06/14/06 — Funding stalling biodiesel plant plan

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Funding stalling biodiesel plant plan

By Turner Walston
Published in News on June 14, 2006 1:51 PM

MOUNT OLIVE -- Financial delays have reset the calendar for the North Carolina Grain Growers Cooperative in developing Atlantic Bio-Energy, the biodiesel plant planned for Mount Olive.

The cooperative had intended to raise about $18 million in farmer equity by March 31 but is short of the goal.

"We are having to raise about another $5 million," Sam Brake, president of the cooperative, said this week. "By not having everything in place by March 31, we had to give people a chance to reconsider and kind of regroup."

Brake said the Grain Growers Cooperative hopes to have the money in place by July 31.

Although the project was awarded in December 2004, the lot designated for the plant, behind the water tower on Northeast Church Road, sits awaiting construction.

"We are in the process of re-writing the private placement memorandum and having the financial analysis reworked," Brake said.

Costs for the project could total $45 million.

Brake said the Grain Growers Cooperative now hopes to have received commitments by the end of July. The next focus for soliciting investments will be on agribusiness, he said.

The Grain Growers Cooperative has an agreement with West Central Cooperative of Ralston, Iowa, to operate the plant. The agreement includes purchasing raw materials, managing the plant, quality control and selling the end-products. The company will be paid based on the number of gallons sold.

Investors for the project have come from a variety of places.

"It's pretty well scattered," Brake said. "We've got at least one in South Carolina, Tennessee and Virginia, but basically the Coastal Plain and Piedmont of North Carolina."

The plant has received some financial support from the Golden Leaf Foundation, which is handling half of the money from the state's settlement with tobacco companies. Golden Leaf and the Grain Growers Cooperative have both invested $5 million.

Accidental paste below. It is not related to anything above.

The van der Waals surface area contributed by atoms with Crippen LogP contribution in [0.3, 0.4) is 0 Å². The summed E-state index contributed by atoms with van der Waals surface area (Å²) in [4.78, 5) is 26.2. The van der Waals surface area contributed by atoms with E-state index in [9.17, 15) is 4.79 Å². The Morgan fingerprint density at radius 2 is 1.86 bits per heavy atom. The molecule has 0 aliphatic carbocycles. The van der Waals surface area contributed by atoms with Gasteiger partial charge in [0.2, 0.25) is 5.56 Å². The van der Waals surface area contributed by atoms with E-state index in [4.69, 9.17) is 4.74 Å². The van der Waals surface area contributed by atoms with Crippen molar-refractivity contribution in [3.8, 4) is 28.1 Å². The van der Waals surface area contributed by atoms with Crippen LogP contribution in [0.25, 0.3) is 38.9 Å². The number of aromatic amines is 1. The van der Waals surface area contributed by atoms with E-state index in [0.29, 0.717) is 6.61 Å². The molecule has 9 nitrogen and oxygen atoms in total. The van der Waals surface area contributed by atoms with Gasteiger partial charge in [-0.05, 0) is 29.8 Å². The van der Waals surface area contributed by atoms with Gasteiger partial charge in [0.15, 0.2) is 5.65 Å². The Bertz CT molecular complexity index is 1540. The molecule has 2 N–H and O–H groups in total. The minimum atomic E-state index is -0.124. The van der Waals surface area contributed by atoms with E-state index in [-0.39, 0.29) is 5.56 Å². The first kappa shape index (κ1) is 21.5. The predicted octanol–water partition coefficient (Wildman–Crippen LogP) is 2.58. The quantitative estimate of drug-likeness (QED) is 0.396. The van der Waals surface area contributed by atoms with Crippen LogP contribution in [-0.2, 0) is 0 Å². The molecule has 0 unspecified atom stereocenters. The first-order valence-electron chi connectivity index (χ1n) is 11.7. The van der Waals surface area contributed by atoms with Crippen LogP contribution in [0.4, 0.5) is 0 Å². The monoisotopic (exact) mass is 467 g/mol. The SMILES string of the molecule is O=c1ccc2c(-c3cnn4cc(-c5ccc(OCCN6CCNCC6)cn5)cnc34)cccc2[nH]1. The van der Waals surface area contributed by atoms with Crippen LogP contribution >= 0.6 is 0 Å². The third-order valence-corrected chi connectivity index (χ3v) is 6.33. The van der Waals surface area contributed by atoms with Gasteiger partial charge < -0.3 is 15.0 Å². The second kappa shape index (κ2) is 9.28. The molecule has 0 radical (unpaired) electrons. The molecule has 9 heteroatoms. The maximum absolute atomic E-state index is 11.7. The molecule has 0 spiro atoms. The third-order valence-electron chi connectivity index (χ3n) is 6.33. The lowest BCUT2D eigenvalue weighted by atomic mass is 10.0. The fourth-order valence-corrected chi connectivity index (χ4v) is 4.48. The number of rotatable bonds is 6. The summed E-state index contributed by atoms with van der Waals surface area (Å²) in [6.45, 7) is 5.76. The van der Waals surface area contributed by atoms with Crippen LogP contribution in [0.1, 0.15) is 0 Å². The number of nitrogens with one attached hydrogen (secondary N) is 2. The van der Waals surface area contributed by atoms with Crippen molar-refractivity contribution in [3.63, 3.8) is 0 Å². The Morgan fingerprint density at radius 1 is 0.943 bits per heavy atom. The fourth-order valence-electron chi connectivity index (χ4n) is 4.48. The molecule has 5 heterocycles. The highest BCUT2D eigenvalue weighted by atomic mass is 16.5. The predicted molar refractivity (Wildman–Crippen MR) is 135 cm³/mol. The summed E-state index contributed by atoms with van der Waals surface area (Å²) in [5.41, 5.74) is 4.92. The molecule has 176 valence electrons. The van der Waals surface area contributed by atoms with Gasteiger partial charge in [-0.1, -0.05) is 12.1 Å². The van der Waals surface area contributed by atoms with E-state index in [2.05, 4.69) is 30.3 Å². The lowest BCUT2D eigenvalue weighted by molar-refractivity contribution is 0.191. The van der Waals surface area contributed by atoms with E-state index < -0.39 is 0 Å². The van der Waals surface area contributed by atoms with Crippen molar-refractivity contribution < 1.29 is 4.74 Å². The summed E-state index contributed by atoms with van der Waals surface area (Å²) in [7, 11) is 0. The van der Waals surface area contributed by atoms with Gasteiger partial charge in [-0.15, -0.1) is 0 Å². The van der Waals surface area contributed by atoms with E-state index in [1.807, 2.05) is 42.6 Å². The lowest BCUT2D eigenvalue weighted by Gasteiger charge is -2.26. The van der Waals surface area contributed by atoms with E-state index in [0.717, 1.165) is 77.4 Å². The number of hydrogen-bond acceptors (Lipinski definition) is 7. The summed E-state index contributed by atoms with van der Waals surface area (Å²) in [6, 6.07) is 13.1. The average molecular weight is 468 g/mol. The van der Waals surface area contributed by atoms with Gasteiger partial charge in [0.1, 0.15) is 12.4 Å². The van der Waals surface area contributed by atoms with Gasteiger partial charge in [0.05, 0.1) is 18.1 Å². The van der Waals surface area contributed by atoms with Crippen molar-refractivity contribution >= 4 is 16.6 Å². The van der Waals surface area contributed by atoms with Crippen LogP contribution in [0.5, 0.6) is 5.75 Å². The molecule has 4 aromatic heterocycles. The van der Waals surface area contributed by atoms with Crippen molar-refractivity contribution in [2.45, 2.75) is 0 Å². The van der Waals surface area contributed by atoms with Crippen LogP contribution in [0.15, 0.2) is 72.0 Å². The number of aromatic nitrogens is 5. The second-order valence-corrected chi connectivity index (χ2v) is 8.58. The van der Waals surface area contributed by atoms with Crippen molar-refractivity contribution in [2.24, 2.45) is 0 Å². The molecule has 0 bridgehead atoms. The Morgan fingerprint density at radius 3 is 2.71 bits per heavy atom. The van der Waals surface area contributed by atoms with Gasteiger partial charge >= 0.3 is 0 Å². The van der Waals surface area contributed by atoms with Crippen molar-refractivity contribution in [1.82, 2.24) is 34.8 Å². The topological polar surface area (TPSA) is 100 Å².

"Golden Leaf has been very supportive both monetarily and advisory," Brake said.

The idea for a biodiesel plant came about when the North Carolina Soybean Producers Association sought a way to add value to the product.

"Research began several years ago on biodiesel, how can we add value to the soybean oil, which is really a commodity one step past what the farm grows," Brake said.

Typically, about 1.5 million acres of soybeans are grown in the state, Brake said. On average, farmers in North Carolina harvest about 30 bushels per acre.

"Here recently, the market is a little stronger. At $5 a bushel, it's hard for the farmer to make any money," he said.

"People on our board made contact with the people at West Central Co-op, developed a relationship there, and found out profits on producing biodiesel several years ago and still today, are very lucrative. So that's really what we needed to add value."

Research funds for the project have come from a one-half percent tax on the crop, assessed by the soybean association.

Financial delays pushed the start of the project back but work is still proceeding, Brake said, noting that some soil stabilization work is expected to be done this year.

Brake said East Carolina Farm Credit would likely be the senior debt lender for the project.

"They have been very supportive and want to be part of this project," Brake said. "Then we will assign a building contract and see when our slot comes up for construction."